Others are â€śmeans testedâ€ť or income-related but may become relevant as contractual sick pay tapers off or during periods of part time working or easing back into work
For an overview of the most likely benefits of assistance to your employees, see the page Work and Cancer and links to further information from there.
Of particular note are:
- Personal Independence Payment (PIP) - entirely non-means tested extra help for additional costs of daily living or getting around, whether working or not
- Contributory ESA - that can start the day after Statutory Sick Pay (SSP) stops whether or not any contractual sick pay continues after that date
- Benefits for low income - whether unable to work or when cutting back hours in work or easing back into work.
Getting further advice and support
There are a variety of people who can support employees whilst they explore, and make decisions, about working through cancer or easing back into work in recovery. (See our useful links below)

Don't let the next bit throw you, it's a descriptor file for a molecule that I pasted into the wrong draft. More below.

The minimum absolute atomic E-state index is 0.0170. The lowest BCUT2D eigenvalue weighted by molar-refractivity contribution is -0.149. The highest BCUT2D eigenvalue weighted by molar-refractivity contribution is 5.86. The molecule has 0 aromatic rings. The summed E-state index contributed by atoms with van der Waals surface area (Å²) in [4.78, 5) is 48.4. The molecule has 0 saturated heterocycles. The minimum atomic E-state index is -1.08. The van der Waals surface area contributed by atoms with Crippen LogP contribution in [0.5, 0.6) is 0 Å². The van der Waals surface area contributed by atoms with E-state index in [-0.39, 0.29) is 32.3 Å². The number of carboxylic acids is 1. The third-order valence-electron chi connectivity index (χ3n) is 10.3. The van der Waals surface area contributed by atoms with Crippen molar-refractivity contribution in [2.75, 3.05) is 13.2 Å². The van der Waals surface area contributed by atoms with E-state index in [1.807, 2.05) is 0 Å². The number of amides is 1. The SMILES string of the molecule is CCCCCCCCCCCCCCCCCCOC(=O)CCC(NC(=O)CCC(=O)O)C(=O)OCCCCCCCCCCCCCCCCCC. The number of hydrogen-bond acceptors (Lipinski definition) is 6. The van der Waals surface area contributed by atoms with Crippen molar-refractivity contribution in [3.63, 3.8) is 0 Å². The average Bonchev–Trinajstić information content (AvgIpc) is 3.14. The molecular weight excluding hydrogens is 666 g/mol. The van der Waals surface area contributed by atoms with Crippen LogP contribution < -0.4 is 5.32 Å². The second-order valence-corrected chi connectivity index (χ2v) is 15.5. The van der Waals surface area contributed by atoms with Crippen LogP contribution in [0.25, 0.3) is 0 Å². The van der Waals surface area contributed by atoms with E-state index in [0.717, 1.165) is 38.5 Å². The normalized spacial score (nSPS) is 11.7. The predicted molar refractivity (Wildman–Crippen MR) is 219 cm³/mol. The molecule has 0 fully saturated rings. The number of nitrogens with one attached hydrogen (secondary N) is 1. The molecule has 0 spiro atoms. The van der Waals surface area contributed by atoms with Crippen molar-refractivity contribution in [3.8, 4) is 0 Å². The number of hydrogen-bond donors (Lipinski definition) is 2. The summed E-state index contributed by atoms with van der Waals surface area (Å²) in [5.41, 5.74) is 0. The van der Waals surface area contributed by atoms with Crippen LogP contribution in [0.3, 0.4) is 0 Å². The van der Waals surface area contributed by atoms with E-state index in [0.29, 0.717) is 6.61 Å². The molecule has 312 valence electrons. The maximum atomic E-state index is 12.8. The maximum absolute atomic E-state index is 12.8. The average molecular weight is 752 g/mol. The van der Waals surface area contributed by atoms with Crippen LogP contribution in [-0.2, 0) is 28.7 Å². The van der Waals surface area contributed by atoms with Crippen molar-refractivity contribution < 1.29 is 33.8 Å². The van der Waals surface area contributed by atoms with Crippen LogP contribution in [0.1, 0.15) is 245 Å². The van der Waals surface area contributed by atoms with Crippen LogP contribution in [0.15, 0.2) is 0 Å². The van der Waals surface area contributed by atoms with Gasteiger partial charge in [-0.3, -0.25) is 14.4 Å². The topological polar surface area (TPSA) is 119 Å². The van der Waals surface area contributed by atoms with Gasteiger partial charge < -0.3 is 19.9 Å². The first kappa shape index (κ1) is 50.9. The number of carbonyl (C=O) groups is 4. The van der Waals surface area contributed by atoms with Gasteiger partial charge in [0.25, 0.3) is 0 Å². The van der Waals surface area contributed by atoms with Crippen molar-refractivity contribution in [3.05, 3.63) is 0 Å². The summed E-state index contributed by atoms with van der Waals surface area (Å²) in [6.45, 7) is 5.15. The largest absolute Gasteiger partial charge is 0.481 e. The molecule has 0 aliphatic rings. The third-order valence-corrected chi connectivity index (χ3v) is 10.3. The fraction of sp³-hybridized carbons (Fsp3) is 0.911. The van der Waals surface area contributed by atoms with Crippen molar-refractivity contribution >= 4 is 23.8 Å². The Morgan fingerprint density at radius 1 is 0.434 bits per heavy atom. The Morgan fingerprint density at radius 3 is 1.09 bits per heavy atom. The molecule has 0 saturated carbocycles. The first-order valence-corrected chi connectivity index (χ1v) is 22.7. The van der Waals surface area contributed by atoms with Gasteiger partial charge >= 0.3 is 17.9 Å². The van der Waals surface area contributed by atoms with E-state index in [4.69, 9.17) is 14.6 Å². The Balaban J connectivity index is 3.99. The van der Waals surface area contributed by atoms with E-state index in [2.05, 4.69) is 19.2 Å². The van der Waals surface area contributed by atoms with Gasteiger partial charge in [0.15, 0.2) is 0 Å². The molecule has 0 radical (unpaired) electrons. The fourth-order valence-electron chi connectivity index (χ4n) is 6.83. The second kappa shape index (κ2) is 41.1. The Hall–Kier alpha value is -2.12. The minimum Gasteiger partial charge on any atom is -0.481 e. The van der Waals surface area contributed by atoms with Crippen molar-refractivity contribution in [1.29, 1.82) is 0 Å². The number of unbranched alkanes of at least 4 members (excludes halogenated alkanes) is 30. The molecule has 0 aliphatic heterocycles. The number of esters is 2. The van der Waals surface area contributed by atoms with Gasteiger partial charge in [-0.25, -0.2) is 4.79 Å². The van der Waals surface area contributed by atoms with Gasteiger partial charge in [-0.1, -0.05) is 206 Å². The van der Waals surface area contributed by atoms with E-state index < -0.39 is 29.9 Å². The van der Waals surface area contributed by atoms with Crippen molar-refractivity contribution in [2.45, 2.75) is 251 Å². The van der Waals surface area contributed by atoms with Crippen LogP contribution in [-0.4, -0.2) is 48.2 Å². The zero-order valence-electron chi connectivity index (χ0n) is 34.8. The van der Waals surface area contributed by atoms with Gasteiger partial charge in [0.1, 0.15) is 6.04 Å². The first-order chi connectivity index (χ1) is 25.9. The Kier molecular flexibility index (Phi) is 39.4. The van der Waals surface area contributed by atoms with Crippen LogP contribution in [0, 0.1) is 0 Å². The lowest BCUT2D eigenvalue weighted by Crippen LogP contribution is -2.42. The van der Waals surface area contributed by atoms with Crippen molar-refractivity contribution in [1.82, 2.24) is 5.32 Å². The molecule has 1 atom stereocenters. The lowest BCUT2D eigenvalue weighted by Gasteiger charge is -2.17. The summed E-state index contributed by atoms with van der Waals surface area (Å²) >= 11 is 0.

Emotionally, the employee has a lot to think about too. Work is often a huge part of someone's life and role. ľŢČéÎŢÂë centres can offer psychological support for anyone with cancer finding the changes around work affecting their feelings and emotions
Our benefit advisors specialise in helping those with cancer, and those close to them, to claim all the benefits they are entitled to
They can explore how the benefits system and can help employees both when unable to work and when carrying on in or returning to work. Both â€™drop-inâ€™ and appointments for benefits advice are available. Or you can simply drop into your nearest centre to find out more about benefits and other support available.
Last review: Apr 2022 | Next review: Sep 2023